This situation is sad for many reasons. Among them, it’s a reminder that many people view others in very black and white, static terms, where reflection, discussion, and growth are impossible once any connection to “shady” ideas or people have been made. They see Death in June’s Douglas P as someone who, despite owning his mistakes as the actions of a young person trying to find his way in the 80s, will be forever tainted. Worse still, they see someone like Caïna’s Andy Curtis-Brignell as equally untouchable for agreeing that Douglas could grow up and should not be punished for mistakes he is trying to move past. These are the same people who reject reformed skinheads from participating or object to bands containing minorities have been photographed wearing shirts that they find questionable.
Call me crazy, but I think that the most powerful advocates for social change in metal are people with connections to things that make us uncomfortable. I have more than a few friends who had terrible opinions when they were young but grew out of them. The keys to this transformation: the opportunity to relate to people with different backgrounds and shared interests. The time and place to realize that their attitudes just don’t make sense.
Nothing erodes racist attitudes like finding common ground and building connections with different types of people. People who go through these transformations understand how others end up where they were. Their inclusion in the underground makes the statement that it’s possible to change. Their presence is crucial, even if what they contribute in the fight against extremism happens slowly and without any deliberate actions. The wholesale rejection of individuals who at some point engaged in actions we find questionable makes it harder, sometimes impossible, to reach those who need common ground the most. This goes for folks who grow out of terrible perspectives and those of us who are willing to accept change in others.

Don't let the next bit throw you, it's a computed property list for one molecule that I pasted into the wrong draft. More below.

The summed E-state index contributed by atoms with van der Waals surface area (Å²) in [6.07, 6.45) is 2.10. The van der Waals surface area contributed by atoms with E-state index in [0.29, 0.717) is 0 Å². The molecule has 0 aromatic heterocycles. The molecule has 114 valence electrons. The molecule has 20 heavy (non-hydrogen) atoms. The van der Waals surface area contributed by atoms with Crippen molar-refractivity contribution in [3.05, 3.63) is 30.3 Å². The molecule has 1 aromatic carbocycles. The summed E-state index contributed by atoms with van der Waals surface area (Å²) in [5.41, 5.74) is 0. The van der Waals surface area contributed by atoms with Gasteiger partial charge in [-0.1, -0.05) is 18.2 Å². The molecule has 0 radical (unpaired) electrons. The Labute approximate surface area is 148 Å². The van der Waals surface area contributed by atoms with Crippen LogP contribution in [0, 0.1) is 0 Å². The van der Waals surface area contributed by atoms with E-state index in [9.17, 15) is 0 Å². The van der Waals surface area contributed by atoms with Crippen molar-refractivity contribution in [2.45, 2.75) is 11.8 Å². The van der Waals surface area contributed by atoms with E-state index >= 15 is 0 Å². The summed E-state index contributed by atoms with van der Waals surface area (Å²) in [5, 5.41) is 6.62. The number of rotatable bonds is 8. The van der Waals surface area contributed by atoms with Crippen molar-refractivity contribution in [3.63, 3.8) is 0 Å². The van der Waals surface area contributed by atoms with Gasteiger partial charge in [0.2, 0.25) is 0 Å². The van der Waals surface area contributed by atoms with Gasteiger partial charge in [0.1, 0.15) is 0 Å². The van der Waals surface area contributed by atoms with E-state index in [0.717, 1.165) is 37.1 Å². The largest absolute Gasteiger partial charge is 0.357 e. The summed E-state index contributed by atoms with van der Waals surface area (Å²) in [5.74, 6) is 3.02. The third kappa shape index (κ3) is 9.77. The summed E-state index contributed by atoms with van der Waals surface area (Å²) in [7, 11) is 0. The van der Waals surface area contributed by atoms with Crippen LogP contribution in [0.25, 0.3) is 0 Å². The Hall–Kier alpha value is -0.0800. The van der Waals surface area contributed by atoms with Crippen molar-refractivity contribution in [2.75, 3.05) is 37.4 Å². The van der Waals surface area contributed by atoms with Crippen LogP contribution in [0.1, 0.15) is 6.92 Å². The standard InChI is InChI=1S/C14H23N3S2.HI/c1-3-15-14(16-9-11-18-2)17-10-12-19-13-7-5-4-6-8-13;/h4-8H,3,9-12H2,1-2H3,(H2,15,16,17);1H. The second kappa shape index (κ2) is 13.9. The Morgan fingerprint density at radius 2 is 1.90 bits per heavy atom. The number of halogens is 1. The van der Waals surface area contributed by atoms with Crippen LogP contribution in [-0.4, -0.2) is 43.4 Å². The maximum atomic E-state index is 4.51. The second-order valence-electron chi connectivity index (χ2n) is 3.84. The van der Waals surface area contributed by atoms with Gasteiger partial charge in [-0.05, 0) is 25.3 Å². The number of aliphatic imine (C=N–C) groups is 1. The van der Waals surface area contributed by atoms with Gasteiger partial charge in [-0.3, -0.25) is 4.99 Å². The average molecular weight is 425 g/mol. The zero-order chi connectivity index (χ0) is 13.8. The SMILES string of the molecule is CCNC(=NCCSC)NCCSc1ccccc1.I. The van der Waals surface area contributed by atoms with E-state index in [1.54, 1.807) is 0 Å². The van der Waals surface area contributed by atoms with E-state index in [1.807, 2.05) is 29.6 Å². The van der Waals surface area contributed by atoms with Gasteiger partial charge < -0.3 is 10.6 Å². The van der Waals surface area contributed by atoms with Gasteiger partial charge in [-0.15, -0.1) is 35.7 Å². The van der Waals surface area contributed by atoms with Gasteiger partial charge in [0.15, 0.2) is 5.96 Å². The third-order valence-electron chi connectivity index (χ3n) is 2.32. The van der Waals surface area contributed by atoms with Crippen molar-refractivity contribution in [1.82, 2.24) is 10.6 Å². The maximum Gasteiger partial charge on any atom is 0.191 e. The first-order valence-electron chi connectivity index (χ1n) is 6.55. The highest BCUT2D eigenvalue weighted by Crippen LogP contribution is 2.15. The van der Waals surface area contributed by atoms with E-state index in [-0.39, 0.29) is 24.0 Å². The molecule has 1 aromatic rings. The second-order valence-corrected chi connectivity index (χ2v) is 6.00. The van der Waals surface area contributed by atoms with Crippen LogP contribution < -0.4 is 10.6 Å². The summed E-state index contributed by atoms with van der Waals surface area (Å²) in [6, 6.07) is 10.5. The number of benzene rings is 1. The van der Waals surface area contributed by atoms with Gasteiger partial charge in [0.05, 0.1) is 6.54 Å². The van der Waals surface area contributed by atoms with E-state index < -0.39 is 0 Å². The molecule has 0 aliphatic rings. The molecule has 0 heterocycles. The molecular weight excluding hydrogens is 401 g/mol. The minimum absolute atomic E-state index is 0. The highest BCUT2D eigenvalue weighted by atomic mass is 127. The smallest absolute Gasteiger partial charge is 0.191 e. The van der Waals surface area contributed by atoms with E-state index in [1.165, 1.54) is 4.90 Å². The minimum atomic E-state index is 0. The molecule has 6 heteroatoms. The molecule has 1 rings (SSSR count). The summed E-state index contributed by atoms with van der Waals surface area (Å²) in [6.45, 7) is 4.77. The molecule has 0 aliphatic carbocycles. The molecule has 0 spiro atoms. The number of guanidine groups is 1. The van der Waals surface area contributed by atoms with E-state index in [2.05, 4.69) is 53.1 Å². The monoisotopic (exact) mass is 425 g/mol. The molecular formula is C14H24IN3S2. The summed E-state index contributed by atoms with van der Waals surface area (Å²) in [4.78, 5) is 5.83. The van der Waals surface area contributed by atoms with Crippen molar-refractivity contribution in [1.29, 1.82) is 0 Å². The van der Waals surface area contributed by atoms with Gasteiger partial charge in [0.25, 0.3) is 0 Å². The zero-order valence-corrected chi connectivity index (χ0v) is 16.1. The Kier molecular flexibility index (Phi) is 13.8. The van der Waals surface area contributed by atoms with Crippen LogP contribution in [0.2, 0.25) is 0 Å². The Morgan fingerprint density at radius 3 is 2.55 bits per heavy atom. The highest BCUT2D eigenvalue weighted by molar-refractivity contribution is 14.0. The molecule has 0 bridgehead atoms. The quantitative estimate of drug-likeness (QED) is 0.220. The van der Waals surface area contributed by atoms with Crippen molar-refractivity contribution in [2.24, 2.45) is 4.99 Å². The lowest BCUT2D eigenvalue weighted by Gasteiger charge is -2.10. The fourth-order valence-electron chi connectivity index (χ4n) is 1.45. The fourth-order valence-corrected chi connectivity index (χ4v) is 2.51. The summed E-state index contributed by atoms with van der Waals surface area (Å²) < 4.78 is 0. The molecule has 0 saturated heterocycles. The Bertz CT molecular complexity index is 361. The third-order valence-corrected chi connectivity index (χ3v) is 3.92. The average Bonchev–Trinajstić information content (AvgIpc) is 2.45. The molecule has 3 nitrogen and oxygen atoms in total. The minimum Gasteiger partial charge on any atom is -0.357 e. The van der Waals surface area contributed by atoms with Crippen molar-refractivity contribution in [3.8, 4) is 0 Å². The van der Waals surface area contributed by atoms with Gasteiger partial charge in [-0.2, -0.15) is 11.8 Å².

But back to Caïna and this specific event, Andy is exactly the type of person we need more of in the underground. Very few black metal artists are willing to make strong statements against discrimination – he is one of those few. He probably also has a surprising number of listeners who disagree with his views, which means that his music can often present opportunities for communication between people who would otherwise have trouble finding common ground. To prohibit his music and his fans from participating in an event because he chooses to believe that people can change, that art can unite, is a sad, sad decision with profound implications.
I think about this whole thing and wonder if there is someone somewhere who actually does have right-leaning tendencies and will take this as one more reason to feel persecuted and isolated. They’ll say that this is more “SJW PC nonsense,” they’ll be more willing to side with actual skinheads when they are kicked off of a show for actually being shitheads, they’ll make shittier friends, and they’ll fall deeper into this pit. I’m not saying that this one incident is the start of a slippery slope – I don’t see how it could be – but it contributes to a worldview that is best fought through inclusion and dialogue, not exclusion and shame.